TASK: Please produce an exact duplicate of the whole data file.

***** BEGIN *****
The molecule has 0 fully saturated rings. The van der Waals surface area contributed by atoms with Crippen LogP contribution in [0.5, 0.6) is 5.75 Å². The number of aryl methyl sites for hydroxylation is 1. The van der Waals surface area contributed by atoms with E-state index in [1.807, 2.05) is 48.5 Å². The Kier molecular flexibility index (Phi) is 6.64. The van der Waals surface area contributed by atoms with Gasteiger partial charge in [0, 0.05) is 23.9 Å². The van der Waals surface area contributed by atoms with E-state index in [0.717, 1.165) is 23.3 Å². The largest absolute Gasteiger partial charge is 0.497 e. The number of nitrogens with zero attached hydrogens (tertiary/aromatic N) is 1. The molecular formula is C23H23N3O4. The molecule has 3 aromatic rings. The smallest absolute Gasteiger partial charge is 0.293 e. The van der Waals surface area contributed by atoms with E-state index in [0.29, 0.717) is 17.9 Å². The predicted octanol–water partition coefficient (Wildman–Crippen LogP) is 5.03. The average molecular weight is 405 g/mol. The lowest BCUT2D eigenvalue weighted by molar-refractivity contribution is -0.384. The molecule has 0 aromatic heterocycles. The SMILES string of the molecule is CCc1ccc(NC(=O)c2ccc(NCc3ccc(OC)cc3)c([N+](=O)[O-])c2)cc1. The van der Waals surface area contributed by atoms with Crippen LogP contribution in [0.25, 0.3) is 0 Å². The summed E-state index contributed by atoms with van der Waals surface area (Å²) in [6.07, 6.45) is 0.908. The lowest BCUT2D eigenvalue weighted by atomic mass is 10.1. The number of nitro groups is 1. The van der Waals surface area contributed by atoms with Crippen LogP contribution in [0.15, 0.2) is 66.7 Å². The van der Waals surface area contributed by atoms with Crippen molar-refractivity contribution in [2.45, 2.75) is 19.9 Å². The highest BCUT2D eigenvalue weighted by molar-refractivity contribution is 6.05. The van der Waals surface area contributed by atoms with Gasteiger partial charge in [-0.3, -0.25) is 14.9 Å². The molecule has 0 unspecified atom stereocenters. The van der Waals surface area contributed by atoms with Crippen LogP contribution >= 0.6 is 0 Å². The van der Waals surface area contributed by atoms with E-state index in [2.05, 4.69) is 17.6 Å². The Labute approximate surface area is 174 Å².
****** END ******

The molecule has 0 fully saturated rings. The van der Waals surface area contributed by atoms with Crippen LogP contribution in [0.5, 0.6) is 5.75 Å². The number of aryl methyl sites for hydroxylation is 1. The van der Waals surface area contributed by atoms with E-state index in [1.807, 2.05) is 48.5 Å². The Kier molecular flexibility index (Phi) is 6.64. The van der Waals surface area contributed by atoms with Gasteiger partial charge in [0, 0.05) is 23.9 Å². The van der Waals surface area contributed by atoms with E-state index in [0.717, 1.165) is 23.3 Å². The largest absolute Gasteiger partial charge is 0.497 e. The number of nitrogens with zero attached hydrogens (tertiary/aromatic N) is 1. The molecular formula is C23H23N3O4. The molecule has 3 aromatic rings. The smallest absolute Gasteiger partial charge is 0.293 e. The van der Waals surface area contributed by atoms with E-state index in [0.29, 0.717) is 17.9 Å². The predicted octanol–water partition coefficient (Wildman–Crippen LogP) is 5.03. The average molecular weight is 405 g/mol. The lowest BCUT2D eigenvalue weighted by molar-refractivity contribution is -0.384. The molecule has 0 aromatic heterocycles. The SMILES string of the molecule is CCc1ccc(NC(=O)c2ccc(NCc3ccc(OC)cc3)c([N+](=O)[O-])c2)cc1. The van der Waals surface area contributed by atoms with Crippen LogP contribution in [0.25, 0.3) is 0 Å². The summed E-state index contributed by atoms with van der Waals surface area (Å²) in [6.07, 6.45) is 0.908. The lowest BCUT2D eigenvalue weighted by atomic mass is 10.1. The number of nitro groups is 1. The van der Waals surface area contributed by atoms with Crippen LogP contribution in [0.15, 0.2) is 66.7 Å². The van der Waals surface area contributed by atoms with Crippen molar-refractivity contribution in [2.45, 2.75) is 19.9 Å². The highest BCUT2D eigenvalue weighted by molar-refractivity contribution is 6.05. The van der Waals surface area contributed by atoms with Gasteiger partial charge in [-0.3, -0.25) is 14.9 Å². The molecule has 0 unspecified atom stereocenters. The van der Waals surface area contributed by atoms with Crippen LogP contribution >= 0.6 is 0 Å². The van der Waals surface area contributed by atoms with E-state index in [2.05, 4.69) is 17.6 Å². The Labute approximate surface area is 174 Å².